Some experts say the debate about the failure rate of a critical and widely used Medtronic heart device has set off a debate among researchers who want to understand the discrepancies and the implications for patient care. But some experts say that debate would not be occurring if federal officials, medical device manufacturers and more doctors had thrown their weight more fully behind efforts to develop a national database of patients who get heart devices.
Medtronic The Obama administration has announced plans to pour hundreds of millions of dollars into studies to compare the effectiveness of competing medical treatments and equipments. Monitoring patients’ outcomes through registries could be part of that process. But setting up such registries in this country has proved difficult so far.
Back in 2004, Medicare required the creation of a national registry for defibrillators — equipments that send out an electrical jolt to interrupt a potentially deadly heart rhythm.
Medicare officials made the registry a condition for approving payments for defibrillators for a new class of heart patients, despite equivocal evidence that they needed the device. The purpose of the registry was to track how many of those patients would really benefit from the devices, which can cost $25,000 or more.
Despite requiring the registry, Medicare has never put any money into supporting it, said Stephen Hammill, a cardiologist at the Mayo Clinic who has headed the defibrillator effort.
And while defibrillator manufacturers did help support the $3 million annual cost of operating the registry in its first year, they have since cut back that financing — even though the Medicare ruling permitted them to sell tens of thousands of additional defibrillators a year.
Alan Kadish of Northwestern University, who is also involved in the registry, said he did not think that manufacturers believed that they would “be fulfilling their fiduciary obligations to shareholders by funding” studies that compare the effectiveness of their devices to those of competitors.
The database, which took several years to set up, is being run by two professional groups, the American College of Cardiology and the Heart Rhythm Society. In recent years, information on more than 340,000 people who have received defibrillators — their age, medical condition and the equipment they received — has been entered into it.
Hospitals are now paying for the effort. In return, they are receiving reports about how their own patients’ short-term complication rates against nationwide rates.
But the limited financial support, as well as technical problems that make it hard to merge registry information with Medicare records, have undermined the registry’s utility. Researchers, for instance, cannot compile data about patients’ longer term results — information that is critical in determining the effectiveness and reliability of defibrillators.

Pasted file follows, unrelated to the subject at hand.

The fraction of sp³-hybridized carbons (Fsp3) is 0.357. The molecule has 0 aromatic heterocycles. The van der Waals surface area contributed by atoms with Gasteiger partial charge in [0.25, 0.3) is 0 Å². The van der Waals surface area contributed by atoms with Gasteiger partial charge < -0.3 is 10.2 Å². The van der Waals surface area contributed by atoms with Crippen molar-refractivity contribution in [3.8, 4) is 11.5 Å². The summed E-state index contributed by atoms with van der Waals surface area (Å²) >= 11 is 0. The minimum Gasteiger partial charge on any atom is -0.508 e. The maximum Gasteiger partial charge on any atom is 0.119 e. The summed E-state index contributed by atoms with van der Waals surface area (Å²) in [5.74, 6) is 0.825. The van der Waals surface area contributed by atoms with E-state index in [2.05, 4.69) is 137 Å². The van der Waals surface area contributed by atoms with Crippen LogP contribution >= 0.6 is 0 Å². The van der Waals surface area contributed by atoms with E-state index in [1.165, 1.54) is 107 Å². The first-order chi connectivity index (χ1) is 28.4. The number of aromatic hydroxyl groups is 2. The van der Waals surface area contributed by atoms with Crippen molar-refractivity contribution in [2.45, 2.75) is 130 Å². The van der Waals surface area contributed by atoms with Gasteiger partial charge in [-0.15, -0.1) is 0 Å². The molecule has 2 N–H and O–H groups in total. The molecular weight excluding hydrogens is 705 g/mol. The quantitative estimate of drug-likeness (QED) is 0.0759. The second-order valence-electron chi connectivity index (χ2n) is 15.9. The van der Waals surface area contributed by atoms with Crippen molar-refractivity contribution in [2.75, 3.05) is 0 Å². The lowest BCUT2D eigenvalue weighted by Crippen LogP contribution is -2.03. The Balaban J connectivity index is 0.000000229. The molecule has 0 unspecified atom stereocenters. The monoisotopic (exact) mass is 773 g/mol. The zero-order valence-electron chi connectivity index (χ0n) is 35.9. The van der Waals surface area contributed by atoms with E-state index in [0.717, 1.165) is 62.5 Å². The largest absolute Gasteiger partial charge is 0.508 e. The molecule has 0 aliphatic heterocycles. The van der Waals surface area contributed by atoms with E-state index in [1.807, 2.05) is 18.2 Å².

The potential value of even a small registry in detecting device problems was shown in the case of Medtronic’s troubled product, an electrical cable known as the Sprint Fidelis lead that connects a defibrillator to a patient’s heart.
Using a small registry of patients receiving defibrillators at the Minneapolis Heart Institute and a few other facilities, Robert G. Hauser, a cardiologist there, was the first to detect problems with the Sprint Fidelis. Further research by him indicated that the cables seemed to be failing in an unusually high number of patients, causing the defibrillator either to go off for no reason or to fail to deliver a shock when required.
By early 2007, Hauser brought his concerns to Medtronic, which agreed to investigate. But the company did not recall the Sprint Fidelis until that October. During the intervening months, thousands of additional patients received the devices. The company said when it recalled the unit that five deaths might have linked to its problems.
This week, Hauser and a cardiologist at the Mayo Clinic, David L. Hayes, released a RESEARCHstudy based on defibrillator patients at their two institutions, which indicated that the Sprint Fidelis was failing at a far higher rate in patients who still had the device than Medtronic had reported. The company defended its findings, which are based on its monitoring of about 20,000 patients. And the debate ensued.
Kadish of Northwestern University said that a well-run national registry could easily resolve such disputes because it could look at far more patients than either the Hauser-Hayes study or Medtronic. And had such a registry been in operation, he said, it could have detected the Sprint Fidelis flaw much earlier.
“It would have popped up, and it would have been easy to estimate the magnitude of the problem,” he Stated.
The defibrillator database is now being revised so it can monitor the reliability of devices, Hammill said. And last year, the Food and Drug Administration asked that the database be expanded to track the performance of leads like the Fidelis.
Researchers said they planned to test those revisions shortly, although it might take a year or more to gather enough information about device performance to make that data useful.
“These registries can have an enormous role in quality and surveillance,” Hammill said.